Two Ways To Overcome Abusive Self-Talk

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We can be our own worst enemy. 

As a mental health counselor and human being, I have personally witnessed and experienced abusive self-talk. You may wish that I’d pump the breaks there and change the term to negative self-talk. But I won’t. I truly do believe that many of the things we tell ourselves is abusive.

Here are a few things that we may beat ourselves up over:

  • ANYTHING.

Okay, that my seem a bit dramatic but it’s true. I have always engaged in abusive self-talk regarding the fact that I didn’t feel like I was good enough, smart enough, or pretty enough. Some people speak negatively to themselves about their ability to parent, their career, relationships, faith, and so much more.

If you abuse yourself verbally, I have two things that I want you to try. This is actually something that I use with clients at my practice! Lucky you, though, you are getting this lesson for free.

Pretend Your Best Friend is Talking To You

When you start to talk negatively to yourself, pause. Take a moment and imagine that your best friend (boyfriend, girlfriend, whoever) is sitting in front of you. Now, imagine that this person is saying to you what you have just said to yourself.

What would your instant reaction be?

How would you feel?

How would it impact your relationship?

I’m willing to bet that you would not be happy about that. You would be hurt and angry that your friend would say such a cruel thing to you. And it would most likely be very detrimental to your relationship.

But my question is: Why are you allowed to talk so cruelly to yourself when no one else is?

Why do you give yourself the permission to beat yourself up? Why do you think it’s okay to constantly berate yourself?

Guess what? It is not okay. 

It’s not okay coming from other people and it is not okay coming from you.

Say it to Someone Else

Okay, this one is a bit more challenging and way more emotional. I did this in class one time, so go ahead and imagine what that looked like! Nearly fifteen women in a class doing this exercise led to some tears for sure.

For this exercise, you need to find a safe person in your life — someone you can trust and who will support you.

The first thing you need to do is write down the three things that you dislike the most about yourself. It can be based on appearance or other traits/characteristics. Dig deep, though and be specific. Instead of writing “I’m not pretty”, write “I have too much acne”.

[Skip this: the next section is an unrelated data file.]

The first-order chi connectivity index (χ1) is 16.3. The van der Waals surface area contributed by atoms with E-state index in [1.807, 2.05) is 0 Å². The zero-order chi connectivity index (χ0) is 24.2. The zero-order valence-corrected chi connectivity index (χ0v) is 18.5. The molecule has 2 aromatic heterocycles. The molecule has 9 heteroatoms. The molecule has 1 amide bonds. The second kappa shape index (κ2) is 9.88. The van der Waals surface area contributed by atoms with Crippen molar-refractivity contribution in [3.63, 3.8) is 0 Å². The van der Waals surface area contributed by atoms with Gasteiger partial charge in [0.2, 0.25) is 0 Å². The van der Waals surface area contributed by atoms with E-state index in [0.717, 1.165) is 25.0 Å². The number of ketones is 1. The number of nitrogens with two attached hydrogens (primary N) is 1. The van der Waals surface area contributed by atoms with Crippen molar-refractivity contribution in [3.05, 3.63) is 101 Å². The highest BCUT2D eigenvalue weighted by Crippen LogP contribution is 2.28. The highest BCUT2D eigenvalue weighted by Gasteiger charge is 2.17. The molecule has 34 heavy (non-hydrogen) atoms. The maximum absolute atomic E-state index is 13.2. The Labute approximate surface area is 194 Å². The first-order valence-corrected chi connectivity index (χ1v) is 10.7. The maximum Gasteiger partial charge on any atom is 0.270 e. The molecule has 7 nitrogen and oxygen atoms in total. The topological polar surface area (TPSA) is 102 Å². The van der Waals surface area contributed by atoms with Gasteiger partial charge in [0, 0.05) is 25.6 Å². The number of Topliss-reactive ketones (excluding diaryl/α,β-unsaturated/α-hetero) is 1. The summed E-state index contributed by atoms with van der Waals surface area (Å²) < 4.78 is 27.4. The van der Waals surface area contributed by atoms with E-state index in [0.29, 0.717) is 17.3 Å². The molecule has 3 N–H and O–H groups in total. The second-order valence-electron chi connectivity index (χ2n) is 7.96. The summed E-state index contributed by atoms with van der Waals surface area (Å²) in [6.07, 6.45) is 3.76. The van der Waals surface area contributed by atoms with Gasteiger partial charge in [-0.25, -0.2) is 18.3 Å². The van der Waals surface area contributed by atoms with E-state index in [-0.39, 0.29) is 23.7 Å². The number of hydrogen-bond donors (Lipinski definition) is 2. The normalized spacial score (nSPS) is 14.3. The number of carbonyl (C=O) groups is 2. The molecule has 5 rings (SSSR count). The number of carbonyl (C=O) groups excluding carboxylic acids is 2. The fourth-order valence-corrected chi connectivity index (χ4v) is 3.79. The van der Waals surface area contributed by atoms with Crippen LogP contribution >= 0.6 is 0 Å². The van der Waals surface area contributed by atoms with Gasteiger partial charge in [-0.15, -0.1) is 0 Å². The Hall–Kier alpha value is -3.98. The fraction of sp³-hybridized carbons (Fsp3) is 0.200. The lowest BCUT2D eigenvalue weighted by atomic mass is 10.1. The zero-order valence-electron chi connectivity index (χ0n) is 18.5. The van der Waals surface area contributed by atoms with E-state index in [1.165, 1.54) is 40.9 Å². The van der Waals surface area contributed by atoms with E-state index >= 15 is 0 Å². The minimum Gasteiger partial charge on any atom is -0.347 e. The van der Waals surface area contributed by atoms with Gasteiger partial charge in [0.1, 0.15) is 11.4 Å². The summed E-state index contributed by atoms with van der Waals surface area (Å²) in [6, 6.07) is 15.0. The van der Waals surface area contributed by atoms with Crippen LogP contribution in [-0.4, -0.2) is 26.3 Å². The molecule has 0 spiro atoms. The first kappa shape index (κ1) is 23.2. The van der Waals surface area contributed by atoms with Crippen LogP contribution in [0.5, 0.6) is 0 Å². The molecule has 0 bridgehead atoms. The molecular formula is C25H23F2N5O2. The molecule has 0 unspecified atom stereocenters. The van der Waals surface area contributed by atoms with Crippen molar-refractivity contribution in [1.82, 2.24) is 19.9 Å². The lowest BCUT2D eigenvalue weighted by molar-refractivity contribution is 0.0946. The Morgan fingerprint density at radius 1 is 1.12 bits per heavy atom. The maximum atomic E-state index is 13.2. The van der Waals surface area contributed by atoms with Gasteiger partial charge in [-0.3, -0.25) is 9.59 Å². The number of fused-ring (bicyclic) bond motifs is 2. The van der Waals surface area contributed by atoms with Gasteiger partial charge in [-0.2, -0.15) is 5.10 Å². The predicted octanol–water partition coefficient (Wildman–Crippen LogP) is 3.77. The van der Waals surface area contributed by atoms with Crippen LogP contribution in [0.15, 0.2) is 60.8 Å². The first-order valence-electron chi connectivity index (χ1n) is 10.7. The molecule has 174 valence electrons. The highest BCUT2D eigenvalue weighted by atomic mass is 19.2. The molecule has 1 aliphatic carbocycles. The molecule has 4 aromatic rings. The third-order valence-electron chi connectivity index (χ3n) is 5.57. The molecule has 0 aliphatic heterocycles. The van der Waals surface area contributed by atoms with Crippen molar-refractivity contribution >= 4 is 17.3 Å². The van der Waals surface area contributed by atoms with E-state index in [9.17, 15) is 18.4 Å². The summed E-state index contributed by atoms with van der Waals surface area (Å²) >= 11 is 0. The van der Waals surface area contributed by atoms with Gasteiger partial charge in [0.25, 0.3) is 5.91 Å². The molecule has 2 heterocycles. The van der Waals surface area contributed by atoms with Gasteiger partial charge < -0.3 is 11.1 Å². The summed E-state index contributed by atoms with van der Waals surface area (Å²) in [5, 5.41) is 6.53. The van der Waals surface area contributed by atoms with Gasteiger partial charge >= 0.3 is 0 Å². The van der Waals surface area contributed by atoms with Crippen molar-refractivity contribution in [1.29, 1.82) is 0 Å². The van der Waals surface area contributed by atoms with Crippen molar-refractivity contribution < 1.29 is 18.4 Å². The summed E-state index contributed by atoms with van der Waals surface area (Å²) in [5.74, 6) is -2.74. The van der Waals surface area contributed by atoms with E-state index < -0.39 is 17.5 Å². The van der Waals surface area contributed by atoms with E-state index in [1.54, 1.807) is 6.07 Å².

Next, write down three of the worst coping skills you can use for those dislikes. For example, to cope with “I have too much acne” you may write “So I might as well just eat all the sugar I want and drink soda constantly because it’s never going away”.

Now, here comes the first challenging part. Find a mirror and look at yourself. Read off what you have written down. Read it like this, “I have too much acne, so I might as well just eat all the sugar I want and drink soda constantly because it’s never going away”. In this part, you will be speaking this to yourself.

After you have done that, ask yourself these questions:

  • Was it difficult to tell yourself those things?
  • How did you feel?
  • How do you feel about yourself now?

Next, find your safe friend. Make sure you tell them what you are doing and why you are doing this. Look them in the eye and tell them these things. For example, you would say “You have too much acne, so you might as well just eat all the sugar you want and drink soda constantly because it’s never going away”.

After that is finished, ask yourself these questions:

  • Was it difficult to say those things to your friend?
  • How did you feel?
  • How do you feel about saying those things to yourself now?

What happens during this exercise is that we become extremely emotional saying these phrases to our friend, and sometimes we cannot even finish them. This portion of the exercise produces all sorts of emotion because it is the moment we realize that we could never hurt the people we care about the way that we hurt ourselves. 

And once again I will say: It is not okay to be so mean to yourself. 

Practice saying kind things to yourself and making warm wishes for yourself. Remember that you are a child of God and His heart breaks hearing the way you speak to yourself. Focus on the positive things about who you are and cut yourself some slack when you mess up.

You are an amazing person and have so much to offer this world. I pray that one day you will see yourself the way that other people do. 

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